What happens when the experiential process changes a child’s life path? Everyone WINS!
Arguably, the most effective approach to learning in the classroom is experiential. Providing students with an opportunity for hands-on learning and reflection is the key to instructional success, but what happens when the experiential process changes a child’s life path? Everyone WINS! The 2020 school year was a decisive win for the civil engineering program at Kennesaw Mountain High School.
Through a cooperative program with Pitts-Fowler Enterprises in Acworth, GA, civil engineering students at Kennesaw Mountain were challenged with developing and designing a new education building infrastructure in the Liberian city of Fortsville. The specific challenge was to design multi-purpose structures that could be used in educating and sheltering families in Fortville. The structures’ design had to consider the agrarian economy of the region as well as incorporate recreational and service features, such as healthcare, that would also address the residents’ physical and emotional health in an area ravaged by more than thirty-five years of civil war.
Marcellus Pitts, an avid supporter of the Kennesaw Mountain civil engineering program and the principal associate of Pitts-Fowler Enterprises, was instrumental in providing the Kennesaw Mountain students with access to building code guidelines and utilities schematics in Fortsville and Dr. Lionel S. Brownell with Go Ye Ministries Liberia USA, Inc., an organization focused on providing educational services in Liberia, provided the engineering students insight to the difficulties and hardships residents of Fortsville were facing. Dr. Brownell also introduced the children in Fortville to the Kennesaw Mountain students during a virtual meeting so they could get a better sense of who they were designing for. The Kennesaw Mountain engineering students ultimately developed a communal building concept that provided families with access to cafeteria and bathroom facilities within an industrial compound design.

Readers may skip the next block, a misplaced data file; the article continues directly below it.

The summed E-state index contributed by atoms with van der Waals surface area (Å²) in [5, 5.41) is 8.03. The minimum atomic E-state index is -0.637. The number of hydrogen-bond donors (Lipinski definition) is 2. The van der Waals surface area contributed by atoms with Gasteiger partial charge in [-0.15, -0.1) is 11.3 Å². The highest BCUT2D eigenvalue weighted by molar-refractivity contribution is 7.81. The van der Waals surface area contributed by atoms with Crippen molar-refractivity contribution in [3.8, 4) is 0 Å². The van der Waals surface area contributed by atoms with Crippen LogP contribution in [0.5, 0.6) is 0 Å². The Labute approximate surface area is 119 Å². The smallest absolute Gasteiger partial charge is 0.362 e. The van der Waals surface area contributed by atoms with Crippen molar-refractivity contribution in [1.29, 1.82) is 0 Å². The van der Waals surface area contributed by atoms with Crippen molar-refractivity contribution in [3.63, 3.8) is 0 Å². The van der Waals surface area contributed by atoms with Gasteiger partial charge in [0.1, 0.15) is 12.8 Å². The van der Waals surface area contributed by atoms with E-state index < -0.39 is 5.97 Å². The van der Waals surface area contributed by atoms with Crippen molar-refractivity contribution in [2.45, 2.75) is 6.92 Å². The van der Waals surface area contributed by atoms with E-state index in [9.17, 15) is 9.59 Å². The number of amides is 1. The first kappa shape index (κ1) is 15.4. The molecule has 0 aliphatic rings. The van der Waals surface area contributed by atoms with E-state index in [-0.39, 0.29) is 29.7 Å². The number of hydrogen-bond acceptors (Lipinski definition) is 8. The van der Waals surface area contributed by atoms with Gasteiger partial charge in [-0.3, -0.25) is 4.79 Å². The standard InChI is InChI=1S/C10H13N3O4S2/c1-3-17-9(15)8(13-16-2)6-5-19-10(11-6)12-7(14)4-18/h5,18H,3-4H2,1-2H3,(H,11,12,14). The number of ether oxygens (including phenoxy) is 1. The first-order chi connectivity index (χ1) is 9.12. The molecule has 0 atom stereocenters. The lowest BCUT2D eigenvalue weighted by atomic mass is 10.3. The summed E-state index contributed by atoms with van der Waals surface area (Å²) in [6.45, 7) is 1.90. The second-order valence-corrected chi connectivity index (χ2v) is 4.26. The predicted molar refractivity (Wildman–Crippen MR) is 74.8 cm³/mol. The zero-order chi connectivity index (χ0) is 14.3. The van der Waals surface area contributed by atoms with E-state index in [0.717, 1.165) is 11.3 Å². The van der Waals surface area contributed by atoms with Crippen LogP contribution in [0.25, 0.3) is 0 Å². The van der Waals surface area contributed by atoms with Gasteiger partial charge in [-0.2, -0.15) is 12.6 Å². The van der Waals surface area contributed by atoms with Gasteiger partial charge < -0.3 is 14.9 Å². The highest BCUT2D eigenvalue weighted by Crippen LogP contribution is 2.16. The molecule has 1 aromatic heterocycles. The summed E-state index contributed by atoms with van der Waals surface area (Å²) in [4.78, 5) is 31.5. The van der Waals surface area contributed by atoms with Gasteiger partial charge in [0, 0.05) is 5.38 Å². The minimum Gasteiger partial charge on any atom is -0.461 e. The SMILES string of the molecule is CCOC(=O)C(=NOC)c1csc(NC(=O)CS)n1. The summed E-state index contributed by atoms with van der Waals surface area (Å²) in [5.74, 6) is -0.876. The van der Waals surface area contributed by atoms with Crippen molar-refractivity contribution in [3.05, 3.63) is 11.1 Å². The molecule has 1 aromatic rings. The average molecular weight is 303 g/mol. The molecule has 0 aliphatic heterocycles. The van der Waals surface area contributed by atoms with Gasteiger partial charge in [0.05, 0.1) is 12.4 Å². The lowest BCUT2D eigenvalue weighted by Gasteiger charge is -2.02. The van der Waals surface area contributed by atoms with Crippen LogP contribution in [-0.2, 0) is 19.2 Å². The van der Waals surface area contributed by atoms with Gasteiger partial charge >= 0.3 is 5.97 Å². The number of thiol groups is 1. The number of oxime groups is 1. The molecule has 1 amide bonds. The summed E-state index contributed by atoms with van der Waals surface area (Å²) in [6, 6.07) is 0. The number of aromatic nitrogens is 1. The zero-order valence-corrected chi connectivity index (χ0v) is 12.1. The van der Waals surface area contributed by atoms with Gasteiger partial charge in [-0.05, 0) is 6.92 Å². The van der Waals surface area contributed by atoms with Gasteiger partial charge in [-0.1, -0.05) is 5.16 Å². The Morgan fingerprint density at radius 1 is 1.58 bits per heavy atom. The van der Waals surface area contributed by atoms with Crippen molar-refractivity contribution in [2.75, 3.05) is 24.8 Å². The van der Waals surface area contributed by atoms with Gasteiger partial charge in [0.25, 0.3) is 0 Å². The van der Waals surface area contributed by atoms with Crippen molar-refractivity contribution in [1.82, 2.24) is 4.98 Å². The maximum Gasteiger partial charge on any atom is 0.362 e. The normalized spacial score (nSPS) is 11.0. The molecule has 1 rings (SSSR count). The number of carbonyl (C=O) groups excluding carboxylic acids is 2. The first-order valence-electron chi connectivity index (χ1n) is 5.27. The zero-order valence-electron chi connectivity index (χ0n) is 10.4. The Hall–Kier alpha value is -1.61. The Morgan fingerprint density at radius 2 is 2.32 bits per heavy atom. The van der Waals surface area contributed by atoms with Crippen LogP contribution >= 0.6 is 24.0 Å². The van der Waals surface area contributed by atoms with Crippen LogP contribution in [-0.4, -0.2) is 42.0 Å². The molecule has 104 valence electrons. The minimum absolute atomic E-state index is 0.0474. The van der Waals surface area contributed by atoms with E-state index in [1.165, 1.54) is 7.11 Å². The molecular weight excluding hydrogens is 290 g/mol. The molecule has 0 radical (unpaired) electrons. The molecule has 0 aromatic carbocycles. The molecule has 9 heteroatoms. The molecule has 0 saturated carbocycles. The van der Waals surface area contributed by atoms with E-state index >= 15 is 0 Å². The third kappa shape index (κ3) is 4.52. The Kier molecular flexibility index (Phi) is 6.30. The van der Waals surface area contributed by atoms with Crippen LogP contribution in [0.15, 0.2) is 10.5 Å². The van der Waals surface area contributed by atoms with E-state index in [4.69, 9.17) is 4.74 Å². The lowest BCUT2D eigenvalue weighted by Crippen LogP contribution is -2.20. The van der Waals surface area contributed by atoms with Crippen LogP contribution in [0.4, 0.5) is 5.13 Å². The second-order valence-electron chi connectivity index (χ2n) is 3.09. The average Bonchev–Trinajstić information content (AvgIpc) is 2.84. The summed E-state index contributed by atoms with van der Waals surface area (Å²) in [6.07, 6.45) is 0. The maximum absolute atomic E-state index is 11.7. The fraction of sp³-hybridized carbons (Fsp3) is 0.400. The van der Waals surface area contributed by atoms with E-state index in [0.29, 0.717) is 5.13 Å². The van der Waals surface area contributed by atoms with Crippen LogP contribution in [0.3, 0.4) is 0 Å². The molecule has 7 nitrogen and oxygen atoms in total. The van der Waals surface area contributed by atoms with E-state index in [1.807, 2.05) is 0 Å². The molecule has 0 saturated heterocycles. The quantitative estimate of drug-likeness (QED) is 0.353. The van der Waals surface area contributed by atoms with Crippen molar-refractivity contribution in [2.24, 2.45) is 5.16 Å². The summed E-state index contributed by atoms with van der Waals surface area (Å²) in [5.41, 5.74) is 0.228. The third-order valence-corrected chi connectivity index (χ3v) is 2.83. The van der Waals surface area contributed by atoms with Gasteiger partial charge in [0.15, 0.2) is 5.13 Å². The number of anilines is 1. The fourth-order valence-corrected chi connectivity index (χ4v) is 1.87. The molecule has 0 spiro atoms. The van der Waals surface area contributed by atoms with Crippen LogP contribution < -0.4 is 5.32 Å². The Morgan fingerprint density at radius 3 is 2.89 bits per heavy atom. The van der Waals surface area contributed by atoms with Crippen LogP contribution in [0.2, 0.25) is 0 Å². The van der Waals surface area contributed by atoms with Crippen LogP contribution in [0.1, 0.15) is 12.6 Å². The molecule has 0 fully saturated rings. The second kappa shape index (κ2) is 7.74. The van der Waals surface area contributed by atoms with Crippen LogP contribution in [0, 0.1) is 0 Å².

In the 2021 school year, the civil engineering students will begin designing aquafer systems for agriculture development around the compound, work with architects and engineers in Liberia to complete land surveys, finalize architecture and furniture designs for the classrooms and dwelling areas, and collaborate with IT professionals to develop a technology infrastructure. Cristi Holbrook, the Kennesaw Mountain High School Civil Engineering Program teacher, said “the program offers the students an opportunity to experience real world skill applications, connect education to industry, compete for college scholarships and internships, and build charitable hearts by giving back to others.” Mrs. Holbrook emphasized, “the construction of education and community facilities in Fortville will play an integral role in ensuring the future of many generations of Liberians to come. Access to education and safe dwellings will enhance the standard of living in Fortsville and provide a platform for self-sufficiency that will allow the community to thrive.”
Arthur O’Neill, Supervisor
Career • Technology • Agriculture Education